‘Time, Real and Imaginary’ by Samuel Taylor Coleridge speaks on the passage of time and how two imaginary children move through it. In the first lines of this piece, the speaker sets the scene. He states that there are two children running on the top of a mountain. The ground is fairly level, but as one finds out later, it is sometimes “smooth” and sometimes “rough”. The sister leads the boy but, because he’s blind, he doesn’t realize. He’s unaware if he’s ahead or behind. He runs blissfully and carelessly. She continually turns around the check on him, but despite his blindness, he doesn’t stumble.
Poetic Techniques in Time, Real and Imaginary
Samuel Taylor Coleridge utilizes a number of poetic techniques within ‘Time, Real and Imaginary’. These include alliteration, internal rhyme, half-rhyme, and metaphor. The first occurs when words are used in succession, or at least appear close together, and begin with the same letter. For example, “ostrich-like” and “out-spread” in line three. Then, “looks” and “listens” in line eight.
Internal rhyme is a kind of rhyme that is not constrained to the end of the lines but can appear anywhere. For instance, “sister,” “brother” and “other” in lines five and six. Half, or slant, rhyme is seen through the repetition of assonance or consonance. This means that either a vowel or consonant sound is reused within one line or multiple lines of verse. An example includes “alas” in the ninth line and “passed” in the tenth.
Coleridge also makes use of metaphor or comparison that does not utilize “like” or “as”. In this case, he compares the children to birds and their arms to both wings and sails. This is in order to emphasize the way they move across the landscape.
Analysis of Time, Real and Imaginary
On the wide level of a mountain’s head,
(I knew not where, but ’twas some faery place)
Their pinions, ostrich-like, for sails out-spread,
Two lovely children run an endless race,
A sister and a brother !
In the first lines of ‘Time, Real and Imaginary’ the speaker describes an imaginary scene. There are two children, playing on the “wide level” top of a mountain. Coleridge personifies the mountain, referring to its uppermost regions as its “head”. It’s interesting to note that the mountain’s head is “level” or flat. This allows the children to move freely, without encountering any major obstacles one might associate with the peak of a mountain.
The second line is in parentheses, noting that the speaker lacks a very specific piece of knowledge. He knows the children were playing, but he doesn’t know where. The mystery inherent in his lack of knowledge is intriguing. One is left to wonder about the larger features of the landscape and what it means to live and play in “some faery place”.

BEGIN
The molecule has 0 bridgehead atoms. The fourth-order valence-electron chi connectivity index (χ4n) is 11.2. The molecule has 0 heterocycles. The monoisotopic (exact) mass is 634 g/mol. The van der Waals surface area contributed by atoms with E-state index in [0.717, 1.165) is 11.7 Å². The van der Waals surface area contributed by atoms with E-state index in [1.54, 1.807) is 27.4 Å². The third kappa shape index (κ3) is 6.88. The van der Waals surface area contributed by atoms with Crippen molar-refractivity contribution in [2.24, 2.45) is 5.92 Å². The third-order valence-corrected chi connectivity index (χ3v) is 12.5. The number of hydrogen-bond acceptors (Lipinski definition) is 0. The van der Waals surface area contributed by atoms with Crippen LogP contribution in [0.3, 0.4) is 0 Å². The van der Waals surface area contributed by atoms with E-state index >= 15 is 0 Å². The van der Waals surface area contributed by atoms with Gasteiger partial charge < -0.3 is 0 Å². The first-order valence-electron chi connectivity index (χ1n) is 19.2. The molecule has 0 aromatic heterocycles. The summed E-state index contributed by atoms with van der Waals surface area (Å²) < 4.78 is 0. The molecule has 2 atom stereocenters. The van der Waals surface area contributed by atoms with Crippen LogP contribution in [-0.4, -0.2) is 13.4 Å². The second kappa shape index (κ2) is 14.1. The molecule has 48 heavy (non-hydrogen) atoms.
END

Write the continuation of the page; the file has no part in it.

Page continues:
In the next lines of ‘Time, Real and Imaginary’, Coleridge compares the children’s arms to “pinions” or the outer part of a bird’s wing. Continuing this metaphor, the children are said to be “ostrich-like”. They move as large birds, with arms cast out. Another metaphor comes into play when the speaker compares their arms to “out-spread” sails. This speaks to the power in their movements and the ways that the “faery place” is helping to propel them forward.
Their progress through the world is described as “an endless race”. Together, brother and sister, move through time without stopping. There is a clear joy in this fact portrayed through Coleridge’s use of exclamations.
This far outstripp’d the other ;
Yet ever runs she with reverted face,
And looks and listens for the boy behind :
For he, alas ! is blind !
O’er rough and smooth with even step he passed,
And knows not whether he be first or last.
In the next lines of ‘Time, Real and Imaginary’ the speaker states that one sibling, the sister, “outstripp’d” the other. But, despite her head start or her faster pace, she continues to look behind her. She runs “with reverted face”. This isn’t out of fear or distraction, instead she “looks and listens for the boy behind her”. She knows she has to keep an eye on her brother for, as the ninth line states, he “is blind!”
There’s nothing she or the speaker can do about this, but it does not stop the two from running. No matter what the landscape throws at them, whether its “rough” or “smooth” the boy makes it through. His step remains “even”. In the last line, the boy’s ignorance in his own potion in “first or last” is outlined. He doesn’t know if he’s running in front of his sister or behind her. This fact provides the reader with a little more information. It’s clear that the sister makes no noise as she runs, nor does she call back to him.